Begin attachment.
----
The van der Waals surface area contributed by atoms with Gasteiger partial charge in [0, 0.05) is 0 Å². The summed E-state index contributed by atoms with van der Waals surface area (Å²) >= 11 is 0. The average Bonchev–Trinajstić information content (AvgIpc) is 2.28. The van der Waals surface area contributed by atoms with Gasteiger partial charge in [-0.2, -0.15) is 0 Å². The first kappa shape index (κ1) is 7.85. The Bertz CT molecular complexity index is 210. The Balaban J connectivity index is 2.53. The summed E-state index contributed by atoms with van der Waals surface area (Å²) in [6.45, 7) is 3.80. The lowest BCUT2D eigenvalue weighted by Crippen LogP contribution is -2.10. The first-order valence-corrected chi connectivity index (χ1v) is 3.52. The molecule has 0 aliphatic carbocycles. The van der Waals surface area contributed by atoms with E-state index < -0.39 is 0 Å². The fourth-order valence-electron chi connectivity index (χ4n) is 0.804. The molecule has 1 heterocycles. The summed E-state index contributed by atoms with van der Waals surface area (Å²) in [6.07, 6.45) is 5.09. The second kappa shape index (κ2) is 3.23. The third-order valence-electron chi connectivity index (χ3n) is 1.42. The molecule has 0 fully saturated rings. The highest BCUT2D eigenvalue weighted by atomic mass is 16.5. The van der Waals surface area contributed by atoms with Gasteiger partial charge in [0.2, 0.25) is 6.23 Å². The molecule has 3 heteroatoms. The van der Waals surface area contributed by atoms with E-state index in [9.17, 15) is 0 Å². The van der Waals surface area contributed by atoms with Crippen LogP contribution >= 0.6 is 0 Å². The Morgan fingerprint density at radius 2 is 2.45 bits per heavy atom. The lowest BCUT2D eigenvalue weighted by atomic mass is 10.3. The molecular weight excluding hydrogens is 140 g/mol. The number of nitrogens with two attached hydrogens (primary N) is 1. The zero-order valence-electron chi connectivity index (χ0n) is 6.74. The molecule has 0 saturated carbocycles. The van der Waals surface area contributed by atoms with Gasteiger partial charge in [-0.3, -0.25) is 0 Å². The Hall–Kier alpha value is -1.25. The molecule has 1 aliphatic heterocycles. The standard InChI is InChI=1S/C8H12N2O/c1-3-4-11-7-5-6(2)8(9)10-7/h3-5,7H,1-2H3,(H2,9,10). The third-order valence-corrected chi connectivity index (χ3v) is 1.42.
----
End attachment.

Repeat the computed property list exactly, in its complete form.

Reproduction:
The van der Waals surface area contributed by atoms with Gasteiger partial charge in [0, 0.05) is 0 Å². The summed E-state index contributed by atoms with van der Waals surface area (Å²) >= 11 is 0. The average Bonchev–Trinajstić information content (AvgIpc) is 2.28. The van der Waals surface area contributed by atoms with Gasteiger partial charge in [-0.2, -0.15) is 0 Å². The first kappa shape index (κ1) is 7.85. The Bertz CT molecular complexity index is 210. The Balaban J connectivity index is 2.53. The summed E-state index contributed by atoms with van der Waals surface area (Å²) in [6.45, 7) is 3.80. The lowest BCUT2D eigenvalue weighted by Crippen LogP contribution is -2.10. The first-order valence-corrected chi connectivity index (χ1v) is 3.52. The molecule has 0 aliphatic carbocycles. The van der Waals surface area contributed by atoms with E-state index < -0.39 is 0 Å². The fourth-order valence-electron chi connectivity index (χ4n) is 0.804. The molecule has 1 heterocycles. The summed E-state index contributed by atoms with van der Waals surface area (Å²) in [6.07, 6.45) is 5.09. The second kappa shape index (κ2) is 3.23. The third-order valence-electron chi connectivity index (χ3n) is 1.42. The molecule has 0 fully saturated rings. The highest BCUT2D eigenvalue weighted by atomic mass is 16.5. The van der Waals surface area contributed by atoms with Gasteiger partial charge in [0.2, 0.25) is 6.23 Å². The molecule has 3 heteroatoms. The van der Waals surface area contributed by atoms with E-state index in [9.17, 15) is 0 Å². The van der Waals surface area contributed by atoms with Crippen LogP contribution >= 0.6 is 0 Å². The Morgan fingerprint density at radius 2 is 2.45 bits per heavy atom. The lowest BCUT2D eigenvalue weighted by atomic mass is 10.3. The molecular weight excluding hydrogens is 140 g/mol. The number of nitrogens with two attached hydrogens (primary N) is 1. The zero-order valence-electron chi connectivity index (χ0n) is 6.74. The molecule has 0 saturated carbocycles. The van der Waals surface area contributed by atoms with Gasteiger partial charge in [-0.3, -0.25) is 0 Å². The Hall–Kier alpha value is -1.25. The molecule has 1 aliphatic heterocycles. The standard InChI is InChI=1S/C8H12N2O/c1-3-4-11-7-5-6(2)8(9)10-7/h3-5,7H,1-2H3,(H2,9,10). The third-order valence-corrected chi connectivity index (χ3v) is 1.42.